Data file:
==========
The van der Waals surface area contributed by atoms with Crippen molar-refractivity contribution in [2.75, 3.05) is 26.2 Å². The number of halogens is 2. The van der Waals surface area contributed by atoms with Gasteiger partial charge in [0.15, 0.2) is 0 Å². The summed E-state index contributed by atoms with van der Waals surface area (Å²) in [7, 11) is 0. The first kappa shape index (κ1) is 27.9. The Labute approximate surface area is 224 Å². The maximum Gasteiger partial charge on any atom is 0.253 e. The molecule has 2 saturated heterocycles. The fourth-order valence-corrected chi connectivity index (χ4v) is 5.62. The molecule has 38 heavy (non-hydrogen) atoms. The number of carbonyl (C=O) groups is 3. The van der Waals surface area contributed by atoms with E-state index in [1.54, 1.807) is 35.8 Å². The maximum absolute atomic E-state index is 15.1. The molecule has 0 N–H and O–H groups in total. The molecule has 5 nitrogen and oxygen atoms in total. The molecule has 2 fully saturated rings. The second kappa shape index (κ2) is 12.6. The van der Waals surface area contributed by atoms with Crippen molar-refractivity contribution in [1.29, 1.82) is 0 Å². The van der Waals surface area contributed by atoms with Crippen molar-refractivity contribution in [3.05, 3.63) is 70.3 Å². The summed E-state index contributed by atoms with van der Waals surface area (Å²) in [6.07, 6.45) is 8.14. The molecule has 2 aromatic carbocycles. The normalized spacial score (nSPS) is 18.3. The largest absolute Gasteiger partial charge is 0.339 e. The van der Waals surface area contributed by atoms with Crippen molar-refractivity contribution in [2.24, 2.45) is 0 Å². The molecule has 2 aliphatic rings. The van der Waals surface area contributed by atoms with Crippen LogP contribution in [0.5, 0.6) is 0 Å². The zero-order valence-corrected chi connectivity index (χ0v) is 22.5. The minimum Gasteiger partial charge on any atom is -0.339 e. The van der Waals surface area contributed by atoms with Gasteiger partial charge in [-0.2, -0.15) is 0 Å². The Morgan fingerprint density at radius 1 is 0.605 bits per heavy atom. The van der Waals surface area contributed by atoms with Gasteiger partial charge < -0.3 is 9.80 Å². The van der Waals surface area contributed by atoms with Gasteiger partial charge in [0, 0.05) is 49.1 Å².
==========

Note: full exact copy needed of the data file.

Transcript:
The van der Waals surface area contributed by atoms with Crippen molar-refractivity contribution in [2.75, 3.05) is 26.2 Å². The number of halogens is 2. The van der Waals surface area contributed by atoms with Gasteiger partial charge in [0.15, 0.2) is 0 Å². The summed E-state index contributed by atoms with van der Waals surface area (Å²) in [7, 11) is 0. The first kappa shape index (κ1) is 27.9. The Labute approximate surface area is 224 Å². The maximum Gasteiger partial charge on any atom is 0.253 e. The molecule has 2 saturated heterocycles. The fourth-order valence-corrected chi connectivity index (χ4v) is 5.62. The molecule has 38 heavy (non-hydrogen) atoms. The number of carbonyl (C=O) groups is 3. The van der Waals surface area contributed by atoms with E-state index in [1.54, 1.807) is 35.8 Å². The maximum absolute atomic E-state index is 15.1. The molecule has 0 N–H and O–H groups in total. The molecule has 5 nitrogen and oxygen atoms in total. The molecule has 2 fully saturated rings. The second kappa shape index (κ2) is 12.6. The van der Waals surface area contributed by atoms with Crippen molar-refractivity contribution in [1.29, 1.82) is 0 Å². The van der Waals surface area contributed by atoms with Crippen molar-refractivity contribution in [3.05, 3.63) is 70.3 Å². The summed E-state index contributed by atoms with van der Waals surface area (Å²) in [6.07, 6.45) is 8.14. The molecule has 2 aromatic carbocycles. The normalized spacial score (nSPS) is 18.3. The largest absolute Gasteiger partial charge is 0.339 e. The van der Waals surface area contributed by atoms with Crippen molar-refractivity contribution in [2.24, 2.45) is 0 Å². The molecule has 2 aliphatic rings. The van der Waals surface area contributed by atoms with Crippen LogP contribution in [0.5, 0.6) is 0 Å². The zero-order valence-corrected chi connectivity index (χ0v) is 22.5. The minimum Gasteiger partial charge on any atom is -0.339 e. The van der Waals surface area contributed by atoms with Gasteiger partial charge in [-0.2, -0.15) is 0 Å². The Morgan fingerprint density at radius 1 is 0.605 bits per heavy atom. The van der Waals surface area contributed by atoms with Gasteiger partial charge < -0.3 is 9.80 Å². The van der Waals surface area contributed by atoms with Gasteiger partial charge in [0, 0.05) is 49.1 Å².